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  11. @disgruntled. Are you saying that honey (attractive woman)is a recent import to the UK from the US? If you are, then I'm afraid you don't read FHM magazine. They have been running a High Street Honeys competition (featuring attractive women, of course)for about a decade or so.

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  12. Here is one american who has no idea what SMS means...so that might be an argument against...

    But it could just be me.

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  13. @Andy J - ah, obviously I lead a too sheltered life...

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  14. I (an American) am not familiar with either "mobile" or "SMS." The usual words (in my community, at least!) are "cell phone" or "cell," and "text." "Mobile phone" is also used, but "mobile" as a noun is not.

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  15. The vast majority of Britons wouldn't know what SMS means either ("short message service") and would say "text", although (trivia)if you have a Nokia mobile/cellphone, the default signal for the arrival of a new text message is the Morse Code for the letters "SMS" - dotdotdot dashdash dotdotdot.

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  16. Canadian here. SMS to me is only the Safety Management System in my industry; the thing I use to text or to receive texts is my cellphone, cell, or just phone; in context I would understand mobile, but if someone just told me "I forgot my mobile" I'd ask "mobile what?".

    As for nixing things, I think most non-headline uses are forms of the almost fossilized cliche "nixed that/the idea"

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  17. 'SMS' is not at all common in the US; I'd venture to say most people would have no idea what you mean. But perhaps this illusion of recency is due to the fact that texting has only recently taken off in popularity in the US?

    No nominations from me. But I still keep noticing 'pint' as a non-specific unit of beer here in the US. I actually saw a sign advertising "one liter pints" outside a bar recently!

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  18. For US>GB word, I would like to nominate "meh", a word I've only started using recently, and so far only on the intertubes. It packs so much meaning into so few letters, I don't know how I lived without it.

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  19. moolymooly, I've seen a lot of Gah! Not so much Meh. Do they mean the same thing? I'm not sure if Gah! meaning exasperation is a short expression "God" with out the d sound.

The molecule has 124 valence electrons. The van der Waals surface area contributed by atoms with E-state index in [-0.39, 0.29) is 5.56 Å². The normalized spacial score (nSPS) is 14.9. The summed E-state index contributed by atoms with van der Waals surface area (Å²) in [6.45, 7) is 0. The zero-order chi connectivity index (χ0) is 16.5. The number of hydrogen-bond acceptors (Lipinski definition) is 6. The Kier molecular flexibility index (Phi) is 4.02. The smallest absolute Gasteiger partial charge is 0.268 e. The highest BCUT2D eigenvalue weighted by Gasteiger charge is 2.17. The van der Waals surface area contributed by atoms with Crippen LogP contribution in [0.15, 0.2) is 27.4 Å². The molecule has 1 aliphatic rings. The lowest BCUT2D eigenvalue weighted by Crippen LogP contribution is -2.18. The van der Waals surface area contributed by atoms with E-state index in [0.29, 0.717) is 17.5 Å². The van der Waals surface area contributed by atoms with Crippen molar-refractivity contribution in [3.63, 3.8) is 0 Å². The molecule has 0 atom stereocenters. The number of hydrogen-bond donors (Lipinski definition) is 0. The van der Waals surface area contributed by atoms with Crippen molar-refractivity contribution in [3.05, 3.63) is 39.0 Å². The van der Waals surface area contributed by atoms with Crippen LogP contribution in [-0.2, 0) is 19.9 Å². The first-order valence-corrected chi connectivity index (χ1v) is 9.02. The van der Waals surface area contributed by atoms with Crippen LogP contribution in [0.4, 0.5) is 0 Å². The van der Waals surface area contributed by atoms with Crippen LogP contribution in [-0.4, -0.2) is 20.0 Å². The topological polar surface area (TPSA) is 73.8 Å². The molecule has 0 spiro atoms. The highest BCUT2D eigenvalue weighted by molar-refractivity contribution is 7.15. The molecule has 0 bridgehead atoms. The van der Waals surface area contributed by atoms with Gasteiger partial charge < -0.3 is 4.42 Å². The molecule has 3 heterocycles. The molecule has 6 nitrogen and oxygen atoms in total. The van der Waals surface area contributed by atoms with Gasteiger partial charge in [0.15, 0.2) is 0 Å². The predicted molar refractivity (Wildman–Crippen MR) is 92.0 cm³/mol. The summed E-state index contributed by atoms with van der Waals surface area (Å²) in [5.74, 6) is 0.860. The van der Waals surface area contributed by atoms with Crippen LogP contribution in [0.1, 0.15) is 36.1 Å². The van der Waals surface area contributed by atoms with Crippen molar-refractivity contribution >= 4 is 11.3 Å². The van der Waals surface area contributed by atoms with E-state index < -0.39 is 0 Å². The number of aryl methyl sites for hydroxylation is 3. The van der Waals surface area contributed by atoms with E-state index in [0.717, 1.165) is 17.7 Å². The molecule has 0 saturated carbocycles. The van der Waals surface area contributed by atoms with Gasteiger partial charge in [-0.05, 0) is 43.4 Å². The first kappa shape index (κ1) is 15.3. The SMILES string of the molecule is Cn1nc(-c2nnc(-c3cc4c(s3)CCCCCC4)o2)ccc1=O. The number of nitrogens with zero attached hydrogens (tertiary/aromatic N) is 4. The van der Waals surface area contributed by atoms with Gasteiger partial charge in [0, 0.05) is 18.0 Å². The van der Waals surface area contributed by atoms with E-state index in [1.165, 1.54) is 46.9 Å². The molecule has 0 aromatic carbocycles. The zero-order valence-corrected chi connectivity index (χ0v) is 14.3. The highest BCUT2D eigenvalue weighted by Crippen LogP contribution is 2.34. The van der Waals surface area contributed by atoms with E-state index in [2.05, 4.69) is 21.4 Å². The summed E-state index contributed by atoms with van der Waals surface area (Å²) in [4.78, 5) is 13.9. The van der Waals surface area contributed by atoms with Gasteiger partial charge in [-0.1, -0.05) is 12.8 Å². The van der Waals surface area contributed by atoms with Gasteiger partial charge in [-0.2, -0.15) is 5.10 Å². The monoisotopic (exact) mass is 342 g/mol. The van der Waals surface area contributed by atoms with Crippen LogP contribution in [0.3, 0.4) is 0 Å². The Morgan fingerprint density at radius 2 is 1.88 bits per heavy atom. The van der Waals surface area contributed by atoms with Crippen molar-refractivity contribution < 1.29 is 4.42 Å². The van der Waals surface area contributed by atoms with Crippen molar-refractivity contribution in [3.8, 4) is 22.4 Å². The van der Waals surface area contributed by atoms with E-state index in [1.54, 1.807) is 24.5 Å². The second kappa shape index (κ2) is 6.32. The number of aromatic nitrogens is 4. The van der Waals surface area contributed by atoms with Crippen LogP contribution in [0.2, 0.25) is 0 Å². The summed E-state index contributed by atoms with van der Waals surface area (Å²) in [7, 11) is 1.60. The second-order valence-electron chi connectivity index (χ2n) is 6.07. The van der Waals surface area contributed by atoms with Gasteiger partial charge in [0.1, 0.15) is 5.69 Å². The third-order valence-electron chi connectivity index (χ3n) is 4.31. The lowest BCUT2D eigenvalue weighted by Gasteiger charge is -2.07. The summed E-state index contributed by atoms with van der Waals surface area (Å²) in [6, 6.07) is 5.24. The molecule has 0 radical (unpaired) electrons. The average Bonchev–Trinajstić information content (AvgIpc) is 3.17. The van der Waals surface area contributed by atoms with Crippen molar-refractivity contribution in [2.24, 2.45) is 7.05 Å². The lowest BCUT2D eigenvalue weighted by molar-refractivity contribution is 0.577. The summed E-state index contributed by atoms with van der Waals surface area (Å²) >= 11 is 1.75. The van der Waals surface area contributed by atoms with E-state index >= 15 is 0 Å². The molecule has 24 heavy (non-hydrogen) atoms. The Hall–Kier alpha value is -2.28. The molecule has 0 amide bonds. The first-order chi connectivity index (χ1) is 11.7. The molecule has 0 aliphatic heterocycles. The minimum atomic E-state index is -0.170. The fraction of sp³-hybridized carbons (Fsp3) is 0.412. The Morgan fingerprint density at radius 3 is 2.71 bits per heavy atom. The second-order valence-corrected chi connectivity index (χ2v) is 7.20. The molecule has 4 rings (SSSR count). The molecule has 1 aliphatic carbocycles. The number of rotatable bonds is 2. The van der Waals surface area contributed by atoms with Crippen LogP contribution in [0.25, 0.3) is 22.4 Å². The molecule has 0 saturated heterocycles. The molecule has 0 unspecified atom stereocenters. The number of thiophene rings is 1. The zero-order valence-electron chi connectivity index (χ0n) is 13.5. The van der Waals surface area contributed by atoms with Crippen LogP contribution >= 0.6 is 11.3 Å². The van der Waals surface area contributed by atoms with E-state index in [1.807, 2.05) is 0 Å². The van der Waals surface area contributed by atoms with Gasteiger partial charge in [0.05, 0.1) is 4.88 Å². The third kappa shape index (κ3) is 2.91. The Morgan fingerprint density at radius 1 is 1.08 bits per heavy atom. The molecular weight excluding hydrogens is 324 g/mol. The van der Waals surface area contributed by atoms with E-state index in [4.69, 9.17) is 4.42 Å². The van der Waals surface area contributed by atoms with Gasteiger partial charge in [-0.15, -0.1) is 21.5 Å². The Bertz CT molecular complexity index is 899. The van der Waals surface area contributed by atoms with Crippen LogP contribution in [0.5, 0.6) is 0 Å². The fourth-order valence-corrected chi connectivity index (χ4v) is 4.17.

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  20. anne t., meh is almost the opposite of gah!, since as the Wiktionary explains, meh expresses utter indifference. I agree with mollymooly that it's an extremely useful word, but as it's been around since at least 1995, when it appeared in an episode of The Simpsons, I'm not sure it's eligible for WOTY 2008.

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  21. I'm not sure if this counts as it's a morpheme rather than an actual word, but I'd like to nominate the suffix -gate to denote a scandal for the AmE-BrE WOTY. Before this year, I'd only heard it used over here to refer to the American scandals themselves, eg 'Monicagate', but 'Sachsgate' is the first solely British usage of it I've heard.

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  22. @terrycollmann: meh has been around in the US, but not so much on this side of the pond. Which is my point.

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  23. @hips unhinged ltd: the UK tabloids have been using the -gate suffix for many years now. The examples that come to mind involve scandals within the Royal Family; Camillagate and Squidgygate (!) date back to the early 1990s.

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  24. nominations - I suggest
    "meh" there's a article about it in today's Times, has been added to british dictionary by popular demand. Was featured on The Simpson's. See also
    http://www.macmillandictionaries.com/wordoftheweek/archive/080107-meh.htm
    From Deborah Evans
    17th November 2008

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  25. Looks like the evidence is swinging your way, mollymooly, since Collins agrees with you about "meh" - here's the link to today's Times story about "meh" getting in the dictionary.

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  26. I learned "SMS" about seven years ago from a French software manual that had been translated into English and which I was editing. I've seen it since in U.S. cell phone manuals, but the standard U.S. term is to text.

    (It stands for "Short Message Service," by the way.

    -h

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  27. I would like to nominate "meh", because it's a great word and becasue of the Collins thing, but it was in widespread use while I was at university in the UK at the turn of the century, so I can't in good faith.